Rum covers over there, expect more of the same as the All Writs Act becomes the new RICO for technology.

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Re: "For Your Protection", yadda yadda.

"Nobody is asking Apple to assist in going on a fishing trip. "

No. There are asking Apple to demonstrate how they can get access to a locked phone. And once they have done that a flood of similar demands from every judge/police force/military on the planet will follow. "You did it for them, so you can do it for us."

But I guess that's ok, because every single one of the thousands of requests will only be for one specific, individual device. And I'm sure they will all have genuine reasons for doing. Something about terrorism will do. That's not fishing, is it?

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Re: "For Your Protection", yadda yadda.

> At least someone significant is standing up for our privacy.

Yeah, Scalia mysteriously died the week this issue comes up. He would have been the swing vote in the Supreme Court to side with the people against the FBI.

Odd how that timing worked, eh?

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Silver badge

Re: "For Your Protection", yadda yadda.

Yeah, Scalia mysteriously died the week this issue comes up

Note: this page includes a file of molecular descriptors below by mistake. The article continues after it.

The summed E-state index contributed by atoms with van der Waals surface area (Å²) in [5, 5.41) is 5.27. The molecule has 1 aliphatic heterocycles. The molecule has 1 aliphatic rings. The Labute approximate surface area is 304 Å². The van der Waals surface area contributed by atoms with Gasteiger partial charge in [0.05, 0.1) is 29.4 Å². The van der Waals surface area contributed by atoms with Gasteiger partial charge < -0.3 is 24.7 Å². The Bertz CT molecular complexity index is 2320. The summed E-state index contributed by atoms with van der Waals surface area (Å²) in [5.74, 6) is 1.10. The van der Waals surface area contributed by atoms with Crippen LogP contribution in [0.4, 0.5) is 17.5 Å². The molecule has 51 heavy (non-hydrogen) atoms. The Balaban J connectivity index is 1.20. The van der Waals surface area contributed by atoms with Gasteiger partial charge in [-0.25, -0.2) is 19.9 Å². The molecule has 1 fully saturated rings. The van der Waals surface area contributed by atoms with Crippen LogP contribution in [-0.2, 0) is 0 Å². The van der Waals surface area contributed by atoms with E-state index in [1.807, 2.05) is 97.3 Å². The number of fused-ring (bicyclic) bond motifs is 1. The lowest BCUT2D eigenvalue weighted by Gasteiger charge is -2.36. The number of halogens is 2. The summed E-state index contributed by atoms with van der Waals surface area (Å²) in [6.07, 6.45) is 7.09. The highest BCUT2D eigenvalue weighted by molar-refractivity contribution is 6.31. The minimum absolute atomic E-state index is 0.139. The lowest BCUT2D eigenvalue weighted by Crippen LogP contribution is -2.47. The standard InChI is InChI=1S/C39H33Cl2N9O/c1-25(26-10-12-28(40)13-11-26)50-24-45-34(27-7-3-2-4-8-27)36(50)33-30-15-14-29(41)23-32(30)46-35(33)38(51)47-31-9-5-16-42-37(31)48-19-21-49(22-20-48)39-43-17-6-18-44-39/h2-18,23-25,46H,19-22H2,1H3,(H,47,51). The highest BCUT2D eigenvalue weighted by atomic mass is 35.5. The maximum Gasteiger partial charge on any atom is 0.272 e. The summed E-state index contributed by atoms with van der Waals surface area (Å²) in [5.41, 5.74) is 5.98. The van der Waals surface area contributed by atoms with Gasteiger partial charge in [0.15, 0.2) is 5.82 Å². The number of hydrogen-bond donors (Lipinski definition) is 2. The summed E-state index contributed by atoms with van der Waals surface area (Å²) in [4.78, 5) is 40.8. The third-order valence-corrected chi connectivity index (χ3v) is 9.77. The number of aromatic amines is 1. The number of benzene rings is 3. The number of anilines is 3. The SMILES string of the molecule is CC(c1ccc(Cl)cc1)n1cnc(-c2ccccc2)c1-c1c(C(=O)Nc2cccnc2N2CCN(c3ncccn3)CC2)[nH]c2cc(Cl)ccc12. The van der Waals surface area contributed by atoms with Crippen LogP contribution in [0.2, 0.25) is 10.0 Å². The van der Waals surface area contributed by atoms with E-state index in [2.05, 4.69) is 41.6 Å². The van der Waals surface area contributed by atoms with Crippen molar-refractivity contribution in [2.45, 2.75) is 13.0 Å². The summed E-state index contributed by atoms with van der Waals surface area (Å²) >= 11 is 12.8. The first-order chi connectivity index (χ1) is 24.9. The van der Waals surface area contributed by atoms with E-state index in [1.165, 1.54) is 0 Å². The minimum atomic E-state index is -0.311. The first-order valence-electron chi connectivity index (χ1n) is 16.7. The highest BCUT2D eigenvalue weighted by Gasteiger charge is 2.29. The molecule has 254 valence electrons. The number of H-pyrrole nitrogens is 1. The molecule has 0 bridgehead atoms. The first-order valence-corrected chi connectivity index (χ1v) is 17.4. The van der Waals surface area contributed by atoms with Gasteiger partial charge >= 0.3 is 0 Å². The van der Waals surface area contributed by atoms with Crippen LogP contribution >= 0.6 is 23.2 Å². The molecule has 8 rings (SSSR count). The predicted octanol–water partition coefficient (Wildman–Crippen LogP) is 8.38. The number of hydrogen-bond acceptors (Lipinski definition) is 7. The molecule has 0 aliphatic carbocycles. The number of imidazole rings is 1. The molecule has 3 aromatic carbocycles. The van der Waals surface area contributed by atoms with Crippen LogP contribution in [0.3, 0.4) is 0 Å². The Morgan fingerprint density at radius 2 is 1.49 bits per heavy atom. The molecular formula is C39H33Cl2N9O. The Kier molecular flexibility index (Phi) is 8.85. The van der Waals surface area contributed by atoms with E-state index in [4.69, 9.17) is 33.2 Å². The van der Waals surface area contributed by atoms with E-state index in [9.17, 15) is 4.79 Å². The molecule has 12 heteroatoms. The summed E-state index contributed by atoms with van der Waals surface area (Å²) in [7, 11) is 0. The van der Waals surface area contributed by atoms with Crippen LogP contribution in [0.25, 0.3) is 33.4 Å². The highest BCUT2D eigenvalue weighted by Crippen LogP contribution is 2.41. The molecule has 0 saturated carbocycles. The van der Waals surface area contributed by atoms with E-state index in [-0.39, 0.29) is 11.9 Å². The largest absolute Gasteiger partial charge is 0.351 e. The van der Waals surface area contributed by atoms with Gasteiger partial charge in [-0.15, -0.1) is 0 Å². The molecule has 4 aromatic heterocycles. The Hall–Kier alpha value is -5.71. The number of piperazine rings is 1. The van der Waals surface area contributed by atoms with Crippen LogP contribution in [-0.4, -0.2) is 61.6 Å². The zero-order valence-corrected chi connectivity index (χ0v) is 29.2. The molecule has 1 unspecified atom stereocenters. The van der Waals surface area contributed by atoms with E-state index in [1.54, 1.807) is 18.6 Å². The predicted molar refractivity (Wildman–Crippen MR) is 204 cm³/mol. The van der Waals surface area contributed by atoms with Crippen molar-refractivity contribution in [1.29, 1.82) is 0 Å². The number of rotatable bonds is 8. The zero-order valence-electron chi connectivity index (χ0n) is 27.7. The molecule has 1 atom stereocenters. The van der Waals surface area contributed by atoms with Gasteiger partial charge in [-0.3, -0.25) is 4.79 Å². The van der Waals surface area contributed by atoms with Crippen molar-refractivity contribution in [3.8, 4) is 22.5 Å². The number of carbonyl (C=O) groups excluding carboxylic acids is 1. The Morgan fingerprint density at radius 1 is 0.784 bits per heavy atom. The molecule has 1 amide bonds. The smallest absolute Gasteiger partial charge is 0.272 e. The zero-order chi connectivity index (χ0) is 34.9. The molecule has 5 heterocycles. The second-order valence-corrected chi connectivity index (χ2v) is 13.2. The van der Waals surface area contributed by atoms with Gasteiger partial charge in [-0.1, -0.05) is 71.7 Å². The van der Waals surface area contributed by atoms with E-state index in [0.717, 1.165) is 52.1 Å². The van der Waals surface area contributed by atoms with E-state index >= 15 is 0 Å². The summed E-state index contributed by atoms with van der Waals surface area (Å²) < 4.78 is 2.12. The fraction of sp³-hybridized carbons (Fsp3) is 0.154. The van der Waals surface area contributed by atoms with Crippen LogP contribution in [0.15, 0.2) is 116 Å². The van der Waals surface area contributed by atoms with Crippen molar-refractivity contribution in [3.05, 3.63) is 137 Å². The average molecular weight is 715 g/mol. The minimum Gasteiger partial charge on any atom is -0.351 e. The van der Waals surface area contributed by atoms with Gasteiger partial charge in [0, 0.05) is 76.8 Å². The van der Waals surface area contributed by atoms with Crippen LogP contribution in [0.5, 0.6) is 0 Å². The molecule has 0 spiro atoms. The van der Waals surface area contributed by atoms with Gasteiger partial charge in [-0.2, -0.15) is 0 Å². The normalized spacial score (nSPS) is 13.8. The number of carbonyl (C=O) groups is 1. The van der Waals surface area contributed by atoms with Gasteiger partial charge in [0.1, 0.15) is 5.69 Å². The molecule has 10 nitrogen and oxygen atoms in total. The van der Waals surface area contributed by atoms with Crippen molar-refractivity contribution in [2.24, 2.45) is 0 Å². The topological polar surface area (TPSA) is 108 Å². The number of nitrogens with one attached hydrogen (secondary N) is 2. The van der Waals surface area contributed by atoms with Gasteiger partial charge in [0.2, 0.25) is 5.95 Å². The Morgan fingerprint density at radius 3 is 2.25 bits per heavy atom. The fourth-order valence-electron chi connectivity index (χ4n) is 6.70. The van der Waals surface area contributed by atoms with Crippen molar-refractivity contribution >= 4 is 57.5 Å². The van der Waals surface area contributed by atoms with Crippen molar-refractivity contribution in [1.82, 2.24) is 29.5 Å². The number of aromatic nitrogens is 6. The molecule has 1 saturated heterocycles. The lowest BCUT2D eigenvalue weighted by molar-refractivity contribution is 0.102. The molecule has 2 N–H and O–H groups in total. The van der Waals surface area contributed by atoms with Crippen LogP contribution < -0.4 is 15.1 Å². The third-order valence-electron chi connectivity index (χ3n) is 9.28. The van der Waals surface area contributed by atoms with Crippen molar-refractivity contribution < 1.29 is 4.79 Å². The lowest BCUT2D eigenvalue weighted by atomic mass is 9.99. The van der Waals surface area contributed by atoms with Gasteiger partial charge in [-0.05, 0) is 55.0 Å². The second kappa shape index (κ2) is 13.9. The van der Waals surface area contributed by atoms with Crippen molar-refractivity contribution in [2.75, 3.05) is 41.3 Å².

What's mysterious about a 79 year old dying in his sleep?

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Scalia would have sided with the people against the FBI?

I think you might want to read his opinions in similar cases if you believe that...

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Testing

I wouldn't want to be the one doing the testing on that. "Ooops, sorry your honour. I seem to have bricked the phone."

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Silver badge

Re: Testing

I wondered that. But the court order seems to give them a bit of a get out - the software has to be written to only work on the one handset, and I seem to recall towards the end if mentions something along the lines of "it's your best efforts we need" but stops short of stipulating the attempt be successful. At least, that was my reading of it yesterday.